Everything You Wanted to Know About Video-on-Demand

It's the dream of home-theater fans and TV addicts everywhere: Video-On-Demand, better known as VOD. The concept is simple: Viewers pick movies or shows from a list and watch them via their cable, satellite, or Internet connection when they want to—no waiting for the program to start at the top of the hour, or recording something that is broadcast only while you're on vacation. But getting VOD to work, especially in anything approaching DVD quality, is another issue altogether, and has become something of a Holy Grail for VOD developers in the broadcast industry.

The development of VOD is an interesting story, and nobody is quite sure how it will all turn out. But nCUBE, a supplier of high-performance broadband streaming media systems, has announced the publication of Fast Forward: Video On Demand and the Future of Television. nCube says that the book, written by communications expert Stewart Schley, provides a historical review of the development of VOD technology as well as a projection of the direction and growth prospects of the VOD industry.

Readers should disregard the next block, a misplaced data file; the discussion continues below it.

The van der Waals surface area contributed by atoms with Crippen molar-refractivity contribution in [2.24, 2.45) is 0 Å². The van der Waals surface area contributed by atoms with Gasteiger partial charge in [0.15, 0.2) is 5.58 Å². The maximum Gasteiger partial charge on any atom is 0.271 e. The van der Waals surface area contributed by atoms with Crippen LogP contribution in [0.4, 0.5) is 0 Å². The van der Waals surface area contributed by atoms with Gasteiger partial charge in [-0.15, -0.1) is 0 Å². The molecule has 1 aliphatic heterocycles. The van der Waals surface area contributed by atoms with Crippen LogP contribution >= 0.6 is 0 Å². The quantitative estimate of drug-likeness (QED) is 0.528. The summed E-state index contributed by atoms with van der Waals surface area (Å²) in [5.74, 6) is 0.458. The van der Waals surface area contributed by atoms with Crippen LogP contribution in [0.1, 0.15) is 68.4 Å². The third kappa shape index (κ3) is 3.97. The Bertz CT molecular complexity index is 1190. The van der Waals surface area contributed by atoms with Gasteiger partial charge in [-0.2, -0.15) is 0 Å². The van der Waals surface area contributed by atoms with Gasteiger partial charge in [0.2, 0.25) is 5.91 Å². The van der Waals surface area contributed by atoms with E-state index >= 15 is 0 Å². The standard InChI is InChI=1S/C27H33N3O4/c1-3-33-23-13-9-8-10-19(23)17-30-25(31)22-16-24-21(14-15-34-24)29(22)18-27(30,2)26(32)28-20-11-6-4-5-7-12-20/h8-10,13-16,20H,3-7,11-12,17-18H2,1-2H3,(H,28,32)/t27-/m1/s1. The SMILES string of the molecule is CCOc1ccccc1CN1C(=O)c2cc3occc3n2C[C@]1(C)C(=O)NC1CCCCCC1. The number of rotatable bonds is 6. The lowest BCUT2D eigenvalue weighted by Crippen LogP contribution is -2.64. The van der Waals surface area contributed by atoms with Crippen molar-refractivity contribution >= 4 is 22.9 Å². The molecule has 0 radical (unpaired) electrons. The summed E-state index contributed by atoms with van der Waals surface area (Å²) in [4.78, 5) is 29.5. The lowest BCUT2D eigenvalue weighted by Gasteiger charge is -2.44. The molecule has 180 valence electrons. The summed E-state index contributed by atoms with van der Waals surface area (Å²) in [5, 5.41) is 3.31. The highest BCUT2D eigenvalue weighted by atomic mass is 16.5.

According to nCube, the 200-page book is designed to educate and inform the reader about the history of VOD, how VOD works, the key companies involved in the VOD revolution, market prospects, and what form VOD's future development likely will take. In addition, a glossary of terms defines an entire bank of acronyms and initialisms commonly used in discussing the subject.

nCube's Michael J. Pohl explains that when "Stewart approached us about this project, nCUBE jumped at the chance to support his efforts. The book is an excellent educational resource for reviewing the evolution of this new medium. Fast Forward offers a valuable resource for all of us as we shape and create its future."

The book's author, Stewart Schley, says that "the lesson suggested by VOD's various incarnations to date is that the killer app of interactive television might just turn out to be television itself—television presented in a more responsive fashion. Viewers clearly adore VOD, and the persistence with which key players have attacked this dream makes for one of the more interesting chapters in the media evolution."

nCUBE says that it has a limited number of copies of Fast Forward: Video On Demand and the Future of Television available. For more information about the book, contact Ron Barracks at rbarracks@ncube.com.